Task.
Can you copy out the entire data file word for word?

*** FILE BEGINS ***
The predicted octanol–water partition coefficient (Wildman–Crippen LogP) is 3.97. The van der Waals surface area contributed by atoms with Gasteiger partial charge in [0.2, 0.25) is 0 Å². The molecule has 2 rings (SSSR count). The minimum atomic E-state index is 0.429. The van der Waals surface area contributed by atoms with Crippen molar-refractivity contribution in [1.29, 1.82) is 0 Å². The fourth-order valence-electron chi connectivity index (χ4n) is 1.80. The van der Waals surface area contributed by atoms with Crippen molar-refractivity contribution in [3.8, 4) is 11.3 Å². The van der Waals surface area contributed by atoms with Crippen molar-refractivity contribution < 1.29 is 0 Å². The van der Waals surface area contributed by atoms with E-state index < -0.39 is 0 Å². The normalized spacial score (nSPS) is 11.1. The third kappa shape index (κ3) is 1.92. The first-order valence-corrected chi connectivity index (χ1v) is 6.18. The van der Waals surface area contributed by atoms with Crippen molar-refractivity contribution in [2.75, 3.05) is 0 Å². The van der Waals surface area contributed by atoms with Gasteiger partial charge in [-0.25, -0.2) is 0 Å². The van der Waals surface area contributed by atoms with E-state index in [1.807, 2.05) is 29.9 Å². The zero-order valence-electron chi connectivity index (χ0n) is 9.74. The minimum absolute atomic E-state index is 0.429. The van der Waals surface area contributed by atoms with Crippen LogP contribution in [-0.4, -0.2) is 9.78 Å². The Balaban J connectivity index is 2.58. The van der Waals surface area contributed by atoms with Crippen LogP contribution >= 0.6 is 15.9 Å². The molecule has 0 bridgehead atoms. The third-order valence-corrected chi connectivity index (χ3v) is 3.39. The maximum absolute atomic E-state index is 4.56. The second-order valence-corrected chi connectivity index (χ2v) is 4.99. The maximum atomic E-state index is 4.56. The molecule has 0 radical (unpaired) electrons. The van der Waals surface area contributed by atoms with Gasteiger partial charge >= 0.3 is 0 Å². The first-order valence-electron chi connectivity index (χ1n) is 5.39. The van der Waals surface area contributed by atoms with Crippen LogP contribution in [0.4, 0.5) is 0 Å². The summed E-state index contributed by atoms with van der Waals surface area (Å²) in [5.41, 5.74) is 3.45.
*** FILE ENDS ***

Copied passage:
The predicted octanol–water partition coefficient (Wildman–Crippen LogP) is 3.97. The van der Waals surface area contributed by atoms with Gasteiger partial charge in [0.2, 0.25) is 0 Å². The molecule has 2 rings (SSSR count). The minimum atomic E-state index is 0.429. The van der Waals surface area contributed by atoms with Crippen molar-refractivity contribution in [1.29, 1.82) is 0 Å². The fourth-order valence-electron chi connectivity index (χ4n) is 1.80. The van der Waals surface area contributed by atoms with Crippen molar-refractivity contribution in [3.8, 4) is 11.3 Å². The van der Waals surface area contributed by atoms with Crippen molar-refractivity contribution < 1.29 is 0 Å². The van der Waals surface area contributed by atoms with E-state index < -0.39 is 0 Å². The normalized spacial score (nSPS) is 11.1. The third kappa shape index (κ3) is 1.92. The first-order valence-corrected chi connectivity index (χ1v) is 6.18. The van der Waals surface area contributed by atoms with Crippen molar-refractivity contribution in [2.75, 3.05) is 0 Å². The van der Waals surface area contributed by atoms with Gasteiger partial charge in [-0.25, -0.2) is 0 Å². The van der Waals surface area contributed by atoms with E-state index in [1.807, 2.05) is 29.9 Å². The zero-order valence-electron chi connectivity index (χ0n) is 9.74. The minimum absolute atomic E-state index is 0.429. The van der Waals surface area contributed by atoms with Crippen LogP contribution in [-0.4, -0.2) is 9.78 Å². The Balaban J connectivity index is 2.58. The van der Waals surface area contributed by atoms with Crippen LogP contribution >= 0.6 is 15.9 Å². The molecule has 0 bridgehead atoms. The third-order valence-corrected chi connectivity index (χ3v) is 3.39. The maximum absolute atomic E-state index is 4.56. The second-order valence-corrected chi connectivity index (χ2v) is 4.99. The maximum atomic E-state index is 4.56. The molecule has 0 radical (unpaired) electrons. The van der Waals surface area contributed by atoms with Gasteiger partial charge >= 0.3 is 0 Å². The first-order valence-electron chi connectivity index (χ1n) is 5.39. The van der Waals surface area contributed by atoms with Crippen LogP contribution in [0.4, 0.5) is 0 Å². The summed E-state index contributed by atoms with van der Waals surface area (Å²) in [5.41, 5.74) is 3.45.